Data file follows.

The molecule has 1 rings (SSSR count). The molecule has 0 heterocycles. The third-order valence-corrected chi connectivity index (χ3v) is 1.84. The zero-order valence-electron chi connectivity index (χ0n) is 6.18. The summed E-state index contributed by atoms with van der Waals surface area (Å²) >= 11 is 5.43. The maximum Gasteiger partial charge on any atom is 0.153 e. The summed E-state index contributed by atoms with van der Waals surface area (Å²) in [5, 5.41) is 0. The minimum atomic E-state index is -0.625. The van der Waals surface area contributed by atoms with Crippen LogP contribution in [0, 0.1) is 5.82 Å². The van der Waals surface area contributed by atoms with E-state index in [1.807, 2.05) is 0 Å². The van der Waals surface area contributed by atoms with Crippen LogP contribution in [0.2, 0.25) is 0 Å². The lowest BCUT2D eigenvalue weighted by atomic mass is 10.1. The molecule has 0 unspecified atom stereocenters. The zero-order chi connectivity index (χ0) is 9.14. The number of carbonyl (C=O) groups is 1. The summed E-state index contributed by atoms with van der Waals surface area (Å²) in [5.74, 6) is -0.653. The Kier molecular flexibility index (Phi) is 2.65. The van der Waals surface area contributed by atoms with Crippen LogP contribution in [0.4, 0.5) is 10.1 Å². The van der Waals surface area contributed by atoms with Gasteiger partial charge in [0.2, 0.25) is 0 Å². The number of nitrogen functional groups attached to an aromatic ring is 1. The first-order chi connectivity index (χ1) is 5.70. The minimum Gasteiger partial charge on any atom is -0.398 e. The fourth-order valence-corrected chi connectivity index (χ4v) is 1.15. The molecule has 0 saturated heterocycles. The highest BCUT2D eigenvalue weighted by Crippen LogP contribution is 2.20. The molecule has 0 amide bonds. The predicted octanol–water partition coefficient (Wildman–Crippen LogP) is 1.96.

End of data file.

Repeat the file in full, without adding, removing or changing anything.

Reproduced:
The molecule has 1 rings (SSSR count). The molecule has 0 heterocycles. The third-order valence-corrected chi connectivity index (χ3v) is 1.84. The zero-order valence-electron chi connectivity index (χ0n) is 6.18. The summed E-state index contributed by atoms with van der Waals surface area (Å²) >= 11 is 5.43. The maximum Gasteiger partial charge on any atom is 0.153 e. The summed E-state index contributed by atoms with van der Waals surface area (Å²) in [5, 5.41) is 0. The minimum atomic E-state index is -0.625. The van der Waals surface area contributed by atoms with Crippen LogP contribution in [0, 0.1) is 5.82 Å². The van der Waals surface area contributed by atoms with E-state index in [1.807, 2.05) is 0 Å². The van der Waals surface area contributed by atoms with Crippen LogP contribution in [0.2, 0.25) is 0 Å². The lowest BCUT2D eigenvalue weighted by atomic mass is 10.1. The molecule has 0 unspecified atom stereocenters. The zero-order chi connectivity index (χ0) is 9.14. The number of carbonyl (C=O) groups is 1. The summed E-state index contributed by atoms with van der Waals surface area (Å²) in [5.74, 6) is -0.653. The Kier molecular flexibility index (Phi) is 2.65. The van der Waals surface area contributed by atoms with Crippen LogP contribution in [0.4, 0.5) is 10.1 Å². The van der Waals surface area contributed by atoms with Gasteiger partial charge in [0.2, 0.25) is 0 Å². The number of nitrogen functional groups attached to an aromatic ring is 1. The first-order chi connectivity index (χ1) is 5.70. The minimum Gasteiger partial charge on any atom is -0.398 e. The fourth-order valence-corrected chi connectivity index (χ4v) is 1.15. The molecule has 0 saturated heterocycles. The highest BCUT2D eigenvalue weighted by Crippen LogP contribution is 2.20. The molecule has 0 amide bonds. The predicted octanol–water partition coefficient (Wildman–Crippen LogP) is 1.96.